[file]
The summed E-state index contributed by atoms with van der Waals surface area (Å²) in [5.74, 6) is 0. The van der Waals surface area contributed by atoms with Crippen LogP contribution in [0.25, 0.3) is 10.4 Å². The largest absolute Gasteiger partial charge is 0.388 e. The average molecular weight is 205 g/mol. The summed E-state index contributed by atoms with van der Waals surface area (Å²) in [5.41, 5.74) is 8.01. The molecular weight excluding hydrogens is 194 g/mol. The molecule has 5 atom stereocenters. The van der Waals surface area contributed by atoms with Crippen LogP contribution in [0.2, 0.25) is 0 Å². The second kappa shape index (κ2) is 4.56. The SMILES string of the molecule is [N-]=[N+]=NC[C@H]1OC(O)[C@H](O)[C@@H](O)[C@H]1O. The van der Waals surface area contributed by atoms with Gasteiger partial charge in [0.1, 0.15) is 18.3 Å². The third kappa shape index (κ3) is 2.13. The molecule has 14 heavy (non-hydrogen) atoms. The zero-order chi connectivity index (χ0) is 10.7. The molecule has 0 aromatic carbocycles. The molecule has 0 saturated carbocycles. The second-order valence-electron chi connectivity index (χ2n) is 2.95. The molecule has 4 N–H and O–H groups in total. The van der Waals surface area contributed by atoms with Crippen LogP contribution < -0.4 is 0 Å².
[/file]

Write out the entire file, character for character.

The summed E-state index contributed by atoms with van der Waals surface area (Å²) in [5.74, 6) is 0. The van der Waals surface area contributed by atoms with Crippen LogP contribution in [0.25, 0.3) is 10.4 Å². The largest absolute Gasteiger partial charge is 0.388 e. The average molecular weight is 205 g/mol. The summed E-state index contributed by atoms with van der Waals surface area (Å²) in [5.41, 5.74) is 8.01. The molecular weight excluding hydrogens is 194 g/mol. The molecule has 5 atom stereocenters. The van der Waals surface area contributed by atoms with Crippen LogP contribution in [0.2, 0.25) is 0 Å². The second kappa shape index (κ2) is 4.56. The SMILES string of the molecule is [N-]=[N+]=NC[C@H]1OC(O)[C@H](O)[C@@H](O)[C@H]1O. The van der Waals surface area contributed by atoms with Gasteiger partial charge in [0.1, 0.15) is 18.3 Å². The third kappa shape index (κ3) is 2.13. The molecule has 14 heavy (non-hydrogen) atoms. The zero-order chi connectivity index (χ0) is 10.7. The molecule has 0 aromatic carbocycles. The molecule has 0 saturated carbocycles. The second-order valence-electron chi connectivity index (χ2n) is 2.95. The molecule has 4 N–H and O–H groups in total. The van der Waals surface area contributed by atoms with Crippen LogP contribution < -0.4 is 0 Å².